BY BEATA GARRETT ’20
On the night of Tuesday, Sept. 11, in Gamble Auditorium, Mount Holyoke welcomed four young adult (YA) authors to speak about their recent series and to share their writing experiences. The panel included Cassandra Clare, Holly Black and Scott Westerfeld and it was moderated by David Levithan. Black and Clare promoted “The Golden Tower,” the fifth in their Magisterium Series, and Westerfeld returned to the world of his bestselling “Uglies” series with his latest novel, “Imposters.” From tips on worldbuilding and using tropes to politics and revolution, the authors touched upon a wide array of topics that demonstrated how they navigate their writing.
The panel began with a discussion of each author’s writing process. “Writing a series is a little bit like doing a magical trick. Will the rabbit come out of the hat? […] and at the end it does,” said Black. All authors on the panel have collaborated with other authors before, and shared their collaboration experiences. Black and Clare write in the same room as one another, switching laptops after 400 words. Levithan and Westerfeld prefer, in Levithan’s words, to have “chapters live next to each other” and collaborate on outlines, then send chapters through email. Westerfeld loves collaborating because “you find out all kinds of things about people when you write with them. It’s like staying [...] in their house.”
The authors also discussed worldbuilding; from creating a series “Bible” to keeping track of lineages and languages to dealing with a large cast of characters, they each touched upon the difficulties of what Clare called “building all these stories from the ground up.” Black and Clare discussed the limitations of writing from the perspective of a single protagonist, and Westerfeld agreed. To keep track of a large cast of characters, “you sort of have to write two stories in your head,” he said. All three authors also have different perspectives on keeping a “Bible” of their worlds. Clare produces a compendium, Westerfeld builds models of scenarios because he “physicalizes a lot of things” and Black doesn’t use one at all.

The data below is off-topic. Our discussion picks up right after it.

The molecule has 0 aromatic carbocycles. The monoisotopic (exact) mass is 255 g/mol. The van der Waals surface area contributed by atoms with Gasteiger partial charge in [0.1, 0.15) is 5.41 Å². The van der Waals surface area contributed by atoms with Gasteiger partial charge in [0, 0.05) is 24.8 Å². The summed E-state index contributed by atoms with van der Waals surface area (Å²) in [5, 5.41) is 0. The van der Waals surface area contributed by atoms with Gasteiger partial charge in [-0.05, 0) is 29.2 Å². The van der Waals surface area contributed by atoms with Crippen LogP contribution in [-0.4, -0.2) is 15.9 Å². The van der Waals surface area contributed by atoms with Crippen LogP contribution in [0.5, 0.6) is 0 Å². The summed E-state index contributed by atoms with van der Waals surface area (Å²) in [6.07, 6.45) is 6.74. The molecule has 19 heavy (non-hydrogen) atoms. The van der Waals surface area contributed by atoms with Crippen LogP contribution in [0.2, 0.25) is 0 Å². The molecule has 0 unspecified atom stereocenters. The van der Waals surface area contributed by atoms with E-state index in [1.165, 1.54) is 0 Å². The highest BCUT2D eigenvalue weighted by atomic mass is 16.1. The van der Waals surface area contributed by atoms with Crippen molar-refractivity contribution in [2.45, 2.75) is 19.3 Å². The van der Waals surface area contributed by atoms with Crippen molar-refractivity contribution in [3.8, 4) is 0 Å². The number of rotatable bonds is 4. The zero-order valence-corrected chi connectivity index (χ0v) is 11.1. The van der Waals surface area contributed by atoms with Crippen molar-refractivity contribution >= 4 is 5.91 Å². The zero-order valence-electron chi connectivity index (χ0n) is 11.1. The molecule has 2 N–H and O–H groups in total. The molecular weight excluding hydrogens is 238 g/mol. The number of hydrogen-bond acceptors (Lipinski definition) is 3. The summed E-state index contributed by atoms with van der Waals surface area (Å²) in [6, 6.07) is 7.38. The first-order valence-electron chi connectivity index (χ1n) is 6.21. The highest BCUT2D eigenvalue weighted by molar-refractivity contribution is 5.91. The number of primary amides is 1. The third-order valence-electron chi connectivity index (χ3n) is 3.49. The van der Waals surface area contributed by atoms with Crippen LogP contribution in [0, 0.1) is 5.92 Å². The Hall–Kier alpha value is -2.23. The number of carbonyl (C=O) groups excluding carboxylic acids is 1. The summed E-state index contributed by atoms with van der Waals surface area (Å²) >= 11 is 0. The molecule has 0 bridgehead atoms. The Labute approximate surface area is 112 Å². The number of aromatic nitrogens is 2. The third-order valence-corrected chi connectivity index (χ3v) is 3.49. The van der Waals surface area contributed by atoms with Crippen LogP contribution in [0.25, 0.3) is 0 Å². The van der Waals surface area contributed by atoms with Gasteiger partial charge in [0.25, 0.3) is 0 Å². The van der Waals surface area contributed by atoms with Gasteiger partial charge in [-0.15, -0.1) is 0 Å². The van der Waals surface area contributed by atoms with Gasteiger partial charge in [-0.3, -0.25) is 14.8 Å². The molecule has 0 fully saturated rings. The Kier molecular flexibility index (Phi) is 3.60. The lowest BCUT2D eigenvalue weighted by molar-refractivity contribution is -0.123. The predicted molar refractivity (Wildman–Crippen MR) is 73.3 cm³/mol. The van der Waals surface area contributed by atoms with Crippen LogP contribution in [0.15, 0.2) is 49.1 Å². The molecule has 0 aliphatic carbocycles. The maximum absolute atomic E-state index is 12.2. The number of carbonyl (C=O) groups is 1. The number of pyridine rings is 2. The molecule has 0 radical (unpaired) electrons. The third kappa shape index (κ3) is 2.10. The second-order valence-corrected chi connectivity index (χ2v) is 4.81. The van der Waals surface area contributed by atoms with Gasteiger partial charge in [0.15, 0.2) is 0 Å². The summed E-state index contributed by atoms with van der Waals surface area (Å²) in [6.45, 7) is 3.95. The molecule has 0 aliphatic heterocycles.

For all the authors, their worldbuilding centers heavily on politics. Clare said that “you can’t write [your stories] another way. You can’t pretend your ideologies, the things that you value, are different than the way they are.”
For his new book, Westerfeld focused on the revolution portrayed in “Uglies” and wanted to demonstrate that “the world doesn’t just keep getting better, there are setbacks.” This point particularly resonated with Linda Zhang ’20: “I felt Westerfeld was very realistic in the way he talked about revolution and how change actually happens.”
Westerfeld, in rereading the “Uglies” series, said that “It was interesting going back to ‘Uglies’ and kind of breaking it” because “our ideology and history and way of perceiving the world is shaped by language.” He wishes in hindsight that he had provided a more explicitly diverse cast in the series as “people will default characters to whiteness.”
Other literary influences and popular tropes also factor strongly into how the authors dealt with narratives in their recent books. Black noted the strong influence of a certain book series on her “Magisterium” series: “You can’t write a magic school book without referencing Harry Potter,” she said, “and one of the questions was, ‘Can there be another magic school book?’” Clare added that “[they] got to set up a kid who got to be a magic anti-hero” and managed to “subvert expectations in a way that was pleasurable to [them].” Westerfeld discussed being influenced by Shakespeare when writing “Uglies.” “‘Uglies,’” he noted, was “very twisty,” featuring “lots of things that are also in Shakespeare, such as letters arriving too late.”
The panel ended with advice for aspiring authors. All of them emphasized the importance of writers stepping out of their comfort zones. Levithan advised aspiring authors to let themselves fail and “try and try again until you hone [your stories].” Similarly, Westerfeld suggested “try[ing] to finish everything [that you write]. One of the things you’re learning is to write the whole thing.” Black said that “you have to write for your reader-self, not your writer-self” and think most about what gives you pleasure as a reader. Critique partners are also essential. Clare advises aspiring writers to read a lot and venture “out of your comfort zone” because “if you only read one genre, you’re only opening yourself up to one way of writing stories.”
At the event’s conclusion, Kelian Disher ’20 said, “As an aspiring novelist, I grew up reading ‘The Spiderwick Chronicles’ and ‘Uglies.’ I love immersing myself in worlds, especially fantasy and sci-fi, and it was great attending this panel and hearing the nuances of what’s behind the scenes. It’s encouraging me to try new things.”